Goodreads helps you keep track of books you want to read.
Start by marking “Magic Words: The Tale of a Jewish Boy-Interpreter, the Frontier's Most Estimable Magician, a Murderous Harlot, and America's Greatest Indian Chief” as Want to Read:
Magic Words: The Tale of a Jewish Boy-Interpreter, the Frontier's Most Estimable Magician, a Murderous Harlot, and America's Greatest Indian Chief
Enlarge cover
Rate this book
Clear rating
Open Preview

Magic Words: The Tale of a Jewish Boy-Interpreter, the Frontier's Most Estimable Magician, a Murderous Harlot, and America's Greatest Indian Chief

3.76 of 5 stars 3.76  ·  rating details  ·  115 ratings  ·  34 reviews
In a riveting novel of love and adventure, young Julius Meyer comes to the New World to find himself acting as translator for the famed Indian chief Standing BearYoung Jewish immigrant Julius comes of age surrounded by the wild world of 1867 Nebraska. He befriends the mysterious Prophet John, who saves his life when the two are captured by the Ponca Indian tribe. Living as ...more
ebook, 384 pages
Published May 1st 2012 by Pegasus Books (first published April 1st 2012)
more details... edit details

Friend Reviews

To see what your friends thought of this book, please sign up.

Reader Q&A

To ask other readers questions about Magic Words, please sign up.

Be the first to ask a question about Magic Words

This book is not yet featured on Listopia. Add this book to your favorite list »

Community Reviews

(showing 1-30 of 228)
filter  |  sort: default (?)  |  rating details
Lee Razer
Starts out terrifically with interesting historical based characters who promise an action packed engrossing read. Julius Meyer and his cousin Alexander are Jews leaving the Old World behind for the promise of the New. Alexander is a magician in training with his older brother, and will soon surpass him to become the world's most famous magician. Julius goes to the frontier to work in his brother's store but is kidnapped by the Ponca Indian tribe. Thanks to his amazing ability to quickly learn a ...more
Alice  Heiserman
Fun but difficult to follow novel with several themes. One theme involved Jewish immigrants to America who either owned stores or were magicians in the late 19th century. This was contrasted with American Indians who were treated worse than the Jewish merchants. One Jewish man who had a gift for languages was captured by the Poncha Indians and learned their language and became a member of their tribe falling in love with the daughter of the chief. During this strand, we learn about the forced mi ...more
This book is wonderful!! Dishes still in the sink, but I don't care. I had to finish it! Some parts are fiction, however most is based on true characters. Highly recommend
"Magic Words" appears to have everything I want in a good bedtime book: historical fiction, stage magicians, short chapters, and a decent premise. For the most part, it delivers. Kolpan's writing is easy to read. The plot line, however, is sometimes hard to follow. At one point, we are bouncing around at least three different narratives on separate continents without any idea of a time frame. Indeed, time seems incredibly amorphous, almost like watching Terry Gilliam's "Time Bandits." I would ha ...more
This book was by turns entertaining and frustrating. There are several characters in the book that were real, historical figures, and the fictional narrative is woven through their lives and around some true, historical events. These events take place in the late 1800's in America's wild west and Europe (England, mostly). The characters are memorable, including two Jewish immigrants with interesting vocations (a genius linguist and a talented magician), among several other interesting characters ...more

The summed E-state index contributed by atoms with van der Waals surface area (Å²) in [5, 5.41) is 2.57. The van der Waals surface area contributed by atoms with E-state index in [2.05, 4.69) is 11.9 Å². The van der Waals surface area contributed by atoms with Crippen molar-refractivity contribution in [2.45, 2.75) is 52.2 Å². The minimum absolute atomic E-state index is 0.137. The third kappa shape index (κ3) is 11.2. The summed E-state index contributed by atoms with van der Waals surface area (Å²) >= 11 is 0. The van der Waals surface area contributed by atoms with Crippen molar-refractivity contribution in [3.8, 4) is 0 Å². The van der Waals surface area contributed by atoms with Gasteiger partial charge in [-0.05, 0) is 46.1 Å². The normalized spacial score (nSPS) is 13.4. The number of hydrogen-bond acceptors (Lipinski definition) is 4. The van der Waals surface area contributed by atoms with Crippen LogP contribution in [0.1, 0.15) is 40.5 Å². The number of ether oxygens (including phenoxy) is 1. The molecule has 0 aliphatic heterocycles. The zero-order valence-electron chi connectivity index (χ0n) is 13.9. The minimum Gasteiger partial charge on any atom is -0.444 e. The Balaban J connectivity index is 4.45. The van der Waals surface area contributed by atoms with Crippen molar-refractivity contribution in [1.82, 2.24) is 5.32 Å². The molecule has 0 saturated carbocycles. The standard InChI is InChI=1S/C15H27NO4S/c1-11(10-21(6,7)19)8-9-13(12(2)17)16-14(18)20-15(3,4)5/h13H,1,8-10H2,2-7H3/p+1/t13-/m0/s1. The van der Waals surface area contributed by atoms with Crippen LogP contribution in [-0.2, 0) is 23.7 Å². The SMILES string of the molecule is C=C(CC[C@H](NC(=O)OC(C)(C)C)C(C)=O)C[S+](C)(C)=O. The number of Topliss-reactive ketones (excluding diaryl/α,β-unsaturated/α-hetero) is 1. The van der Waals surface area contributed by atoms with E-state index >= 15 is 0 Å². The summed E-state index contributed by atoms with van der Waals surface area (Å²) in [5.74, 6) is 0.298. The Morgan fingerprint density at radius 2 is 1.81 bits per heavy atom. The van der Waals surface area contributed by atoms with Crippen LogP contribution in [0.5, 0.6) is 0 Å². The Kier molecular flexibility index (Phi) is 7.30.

Karin Bartimole
I just loved this book!!
It takes place, primarily, in 1867 Nebraska, where the unrest between native people and early settlers is high, as is antisemitism.
The title says it all - we are introduced to Julius, the "jewish boy-interpreter" who has an unnatural talent and can learn new languages almost immediately, which helps him with the Indians he eventually becomes close with; and there's Alexander, his older cousin - the greatest magician in America, if not the "World's Most Estimable Magician
Right at the start, there is an amazing image of an indian on horseback wearing warpaint and feathers riding into a little midwestern town, and I felt transported and I was in awe. It's hard to write a positive review that conveys that a story is captivating and exciting (because a negative one can point out specific flaws), but this Was both of those things! The fact that the novel was also so well researched made it especially interesting and fun to read... maybe because the realistic details ...more
Two young men travel from Europe to America just after the end of the Civil War. Each intends to take an apprenticeship, one as a magician and one as a shopkeeper. The story of their successes and failures is the glue that binds this book together. The narrative charges wildly across continents and cultures as author Gerald Kolpan gives us characters filled with ambition, madness, and life.

While Alexander Herrmann does become a celebrated magician, it is this very success that could bring about
Ronald Fischman
I like reading important stories. I like reading well-written stories even more. I like to think I've written one, 3 Through History When both needs are satisfied in one reading experience, I like to make it clear to as many people as possible that I have found a gem, a book that will live with the reader as a work of art and as a collection of memorable scenes and unforgettable characters.

Such a book it Magic Words, a meticulously researched historical
This fascinating books looks at several lesser known historical figures and weaves them into an amazing tale of survival. Julius Meyer immigrated to the U.S. in 1839. With his amazing facility for languages, he learns six Native American dialects and cultivates friendships among the tribes. His brothers, Compars and Alexander, were well-known stage magicians. Life ebbs and flows around these three main characters, along with Standing Bear, a Ponca chief and a beautiful, but murderous prostitute. ...more